Remembering 9/11: Perspective from the Pentagon on The Day of the Attack

September 11, 2020


David Pan is currently assigned to the National Counterterrorism Center at the ODNI. Pan has over 37 years of federal service.

“I remember that day as clearly as yesterday.”


It has been 19 years since the tragic attacks in New York, NY, Arlington, VA, and Shanksville, PA. Nearly 3,000 of our friends, family members, neighbors and colleagues never made it home that night.


For David Pan, a career intelligence officer who was inside the Pentagon on the fateful morning of September 11, 2001, these events changed his life forever. Pan was fortunate to make it out of the Pentagon alive; however, the emotional impact the day made on him is everlasting.


“To me, 9/11 was a life defining moment. The world will never be the same as the day before,” said Pan, currently a contractor at the Office of the Director of National Intelligence (ODNI). “Our innocence at our home front was forever shattered. We look at the world and ourselves differently.”


Pan has committed over 37 years of his life to protecting the national security of the United States of America, but the emotions that he felt on 9/11 created a new sense of what service means.


“I felt a very strong sense of national cohesion in the aftermath of 9/11. We rallied behind our president and were determined to find and punish those who perpetrated the attack on all of us,” said Pan. “Nineteen years have passed, but I think we are still united in preventing another 9/11 on our soil.”


The hijackers of the plane that hit the Pentagon flew the aircraft into the western façade of the Pentagon, the exact location of where Pan’s office used to be.


On the day of the attacks, Pan and his colleagues were working on a global nuclear command and control exercise in the basement of the Pentagon.


To Pan, and many others, the day appeared no different than other late summer days in the D.C. area.


“Sept 11, 2001 started as a beautifully clear morning when I arrived at the Pentagon parking lot at 7:00 that morning. I remember watching a plane take off from the National Airport while walking inside. We had TVs in the room in the basement of the building, near corridor 8.”


When they turned the TVs on that morning, nobody in the Pentagon basement thought they would witness the largest terrorist attack on American soil since the attack on Pearl Harbor in 1941.


“I watched the events unfolding in New York City, with the report of the first plane crashing into the North Tower, and then the second going into the South Tower. It was then I knew that it was a terrorist attack.”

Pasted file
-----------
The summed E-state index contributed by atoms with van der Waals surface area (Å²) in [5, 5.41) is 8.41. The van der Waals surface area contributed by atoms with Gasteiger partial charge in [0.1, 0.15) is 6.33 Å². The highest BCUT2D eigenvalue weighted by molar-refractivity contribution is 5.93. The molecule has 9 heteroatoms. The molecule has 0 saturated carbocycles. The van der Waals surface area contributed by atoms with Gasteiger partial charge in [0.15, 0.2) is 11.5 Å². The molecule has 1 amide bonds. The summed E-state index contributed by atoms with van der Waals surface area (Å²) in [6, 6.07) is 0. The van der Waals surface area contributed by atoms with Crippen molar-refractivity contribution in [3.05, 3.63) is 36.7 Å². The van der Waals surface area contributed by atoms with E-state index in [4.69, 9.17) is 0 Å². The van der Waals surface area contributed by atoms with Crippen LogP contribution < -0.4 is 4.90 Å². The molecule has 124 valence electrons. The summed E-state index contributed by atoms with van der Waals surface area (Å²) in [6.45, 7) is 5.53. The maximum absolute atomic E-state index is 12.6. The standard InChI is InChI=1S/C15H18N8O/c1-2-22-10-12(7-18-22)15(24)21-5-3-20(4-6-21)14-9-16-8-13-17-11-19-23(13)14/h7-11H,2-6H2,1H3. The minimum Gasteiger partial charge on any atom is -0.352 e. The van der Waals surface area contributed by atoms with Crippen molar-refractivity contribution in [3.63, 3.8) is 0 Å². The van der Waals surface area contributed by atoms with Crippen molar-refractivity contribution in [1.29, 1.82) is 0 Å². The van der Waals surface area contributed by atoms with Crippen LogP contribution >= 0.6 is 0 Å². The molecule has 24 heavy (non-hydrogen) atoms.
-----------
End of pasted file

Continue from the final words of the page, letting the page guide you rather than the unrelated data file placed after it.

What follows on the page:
With these attacks occurring just four hours north of the Pentagon, the question arose as to where the next attack or target would be.


“We kept working on our exercise after that, but I made a remark that the Pentagon police better tighten up security as we’re probably next. A short time later, the officer working the exercise with us ran into our space and told us that a plane had hit the building and we needed to evacuate.”


But many did not feel the urgency and seriousness of the attack right away.


“It was surreal, walking up the stairs with others with no sense of urgency that felt like a fire drill. It was only when we arrived at the exit we knew it was not normal. The security guards told us to keep moving, not to swipe our badges and exit the building to the parking lot.”


As the masses made it outside, the attack became very real. Even from the other side of the world’s largest office building, smoke and flames could be seen.


“I looked up and saw smoke coming over the building from the other side of the Pentagon where the plane had struck. I went to my car and turned on the radio. I could see the smoke from the other side by Route 27. After a while, I decided that it wasn’t wise to stay there, as things were very confusing. I got on the road.”


As thousands of Americans learned about the Pentagon attack on TV, they began to worry about their loved ones who were in the building that day. All they wanted to do was call and see if they were alive. Unfortunately, that was not an option.


“My wife didn’t know what happened to me since all the cell phones lines were jammed and I couldn’t get through.”


Pan ultimately made it home safely to his wife and began to reflect on his morning. Each year, he remembers the events, the smells, and the chaos that ensued the Pentagon that morning.


On September 11, 2001, the United States suffered a loss that no one expected. What started as a normal day turned into an ongoing 19 year Global War on Terrorism. On behalf of the ODNI and the entire Intelligence Community, we mourn the lives lost on that day and salute the brave men and women who serve our nation to ensure another 9/11 does not happen on American soil.



Source: DNI

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